While many enthusiasts and health professionals around the globe have known about the highly appealing characteristics of this 'granddady' spice, it wasn't until recently that the health media properly began covering the bountiful amount of turmeric benefits.

Some essential vitamins and nutrients naturally found in turmeric include:

  • Vitamin C
  • Vitamins B-1, B-2, B-3
  • Calcium
  • Manganese
  • Phosphorous
  • Potassium
  • Zinc
  • Other phytonutrients

If you've been following recent health trends, you're probably fully aware of how important antioxidants are for your health. The antioxidants in turmeric, such as vitamin C and others, actually come from active compounds within the spice called curcuminoids. What you may not be aware of is just how powerful the antioxidants delivered by these curcuminoids may be. Amazingly, curcumonoids may deliver antioxidants which are:

  • A whopping 5 to 8 times stronger than vitamin E and vitamin C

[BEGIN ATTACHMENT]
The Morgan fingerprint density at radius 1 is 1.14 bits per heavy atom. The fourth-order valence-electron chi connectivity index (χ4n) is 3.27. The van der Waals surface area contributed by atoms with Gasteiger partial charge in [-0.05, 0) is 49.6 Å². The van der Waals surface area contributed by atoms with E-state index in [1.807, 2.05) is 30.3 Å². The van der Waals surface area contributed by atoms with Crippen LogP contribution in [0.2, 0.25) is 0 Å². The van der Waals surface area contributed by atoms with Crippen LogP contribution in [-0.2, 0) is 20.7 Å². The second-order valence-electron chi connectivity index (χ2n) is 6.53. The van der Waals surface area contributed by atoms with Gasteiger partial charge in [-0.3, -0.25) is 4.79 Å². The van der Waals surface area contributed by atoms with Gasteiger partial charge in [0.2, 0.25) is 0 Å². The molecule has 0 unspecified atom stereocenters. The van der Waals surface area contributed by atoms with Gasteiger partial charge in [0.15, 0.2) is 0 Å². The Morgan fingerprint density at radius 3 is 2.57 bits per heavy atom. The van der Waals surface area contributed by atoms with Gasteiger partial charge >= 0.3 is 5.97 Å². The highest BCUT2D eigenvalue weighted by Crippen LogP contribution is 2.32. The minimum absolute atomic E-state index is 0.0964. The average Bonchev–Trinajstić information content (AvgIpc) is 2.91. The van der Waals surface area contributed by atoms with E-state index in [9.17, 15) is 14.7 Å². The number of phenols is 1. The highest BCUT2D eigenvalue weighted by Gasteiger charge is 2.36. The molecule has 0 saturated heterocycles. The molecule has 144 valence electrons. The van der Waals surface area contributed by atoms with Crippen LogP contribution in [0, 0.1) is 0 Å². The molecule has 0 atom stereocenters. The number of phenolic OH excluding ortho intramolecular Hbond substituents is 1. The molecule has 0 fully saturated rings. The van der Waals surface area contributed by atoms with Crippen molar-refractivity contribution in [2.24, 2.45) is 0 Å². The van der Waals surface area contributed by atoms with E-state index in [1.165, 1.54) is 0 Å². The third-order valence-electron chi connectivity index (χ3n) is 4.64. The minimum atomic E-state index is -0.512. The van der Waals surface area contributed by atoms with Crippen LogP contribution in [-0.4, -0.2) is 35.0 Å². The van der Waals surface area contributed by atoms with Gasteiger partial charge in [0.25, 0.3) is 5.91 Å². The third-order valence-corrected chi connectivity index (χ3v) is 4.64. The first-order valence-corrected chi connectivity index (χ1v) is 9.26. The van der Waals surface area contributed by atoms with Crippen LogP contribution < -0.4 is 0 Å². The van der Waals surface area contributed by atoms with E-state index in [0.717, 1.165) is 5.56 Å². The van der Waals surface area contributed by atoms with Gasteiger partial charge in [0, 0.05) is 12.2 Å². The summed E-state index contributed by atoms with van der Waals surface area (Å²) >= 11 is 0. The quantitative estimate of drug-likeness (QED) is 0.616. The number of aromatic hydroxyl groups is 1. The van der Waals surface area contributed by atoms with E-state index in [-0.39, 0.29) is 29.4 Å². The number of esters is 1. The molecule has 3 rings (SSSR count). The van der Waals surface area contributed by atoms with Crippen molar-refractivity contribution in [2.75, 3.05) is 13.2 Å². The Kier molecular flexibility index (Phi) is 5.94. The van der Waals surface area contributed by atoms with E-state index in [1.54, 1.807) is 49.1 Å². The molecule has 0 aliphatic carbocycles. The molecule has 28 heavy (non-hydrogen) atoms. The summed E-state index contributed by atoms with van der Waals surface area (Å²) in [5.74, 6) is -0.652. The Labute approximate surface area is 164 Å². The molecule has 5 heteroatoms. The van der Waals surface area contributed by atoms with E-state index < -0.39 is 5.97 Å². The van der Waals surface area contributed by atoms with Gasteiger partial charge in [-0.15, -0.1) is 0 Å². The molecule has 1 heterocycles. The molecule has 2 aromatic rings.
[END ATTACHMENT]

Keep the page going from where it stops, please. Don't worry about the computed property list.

• 3 times more powerful than grape seed or pine bark extract

It is important, though, to make sure you are getting the right (high quality) turmeric when it comes to your health. In fact, it is perhaps the most important part of the decision to purchase any herb or spice. I recommend you do not take the risk on low quality or synthetically processed forms of turmeric which are commonplace in the supplement market.

Avoiding Fillers, Synthetic Ingredients, and even Genetically Modified Organisms in Many Turmeric Products


Turmeric has been used for centuries in many parts of the world for its healing properties. In addition to being an antioxidant, it has powerful anti-inflammatory, anticancer, anti-aging and even memory-enhancing properties. The main bioactive part of turmeric is called curcumin, and it is the curcumin that gives turmeric its unique yellow color. In clinical settings, curcumin has been used to reduce inflammation after an operation.


In Ayurvedic medicine, the turmeric root is used to treat asthma, allergies and wheezing. Meanwhile, the essential oil of turmeric is effective against disorders of the respiratory tract, since it removes sputum, relieving cough and preventing asthma.


Turmeric was used in a partially blind randomized study to assess its efficacy in reducing symptoms of irritable bowel syndrome in healthy adults. The study found that there were significant improvements after treatment with tablets of standardized turmeric extract, and that there were even reports of improvement in bowel patterns overall.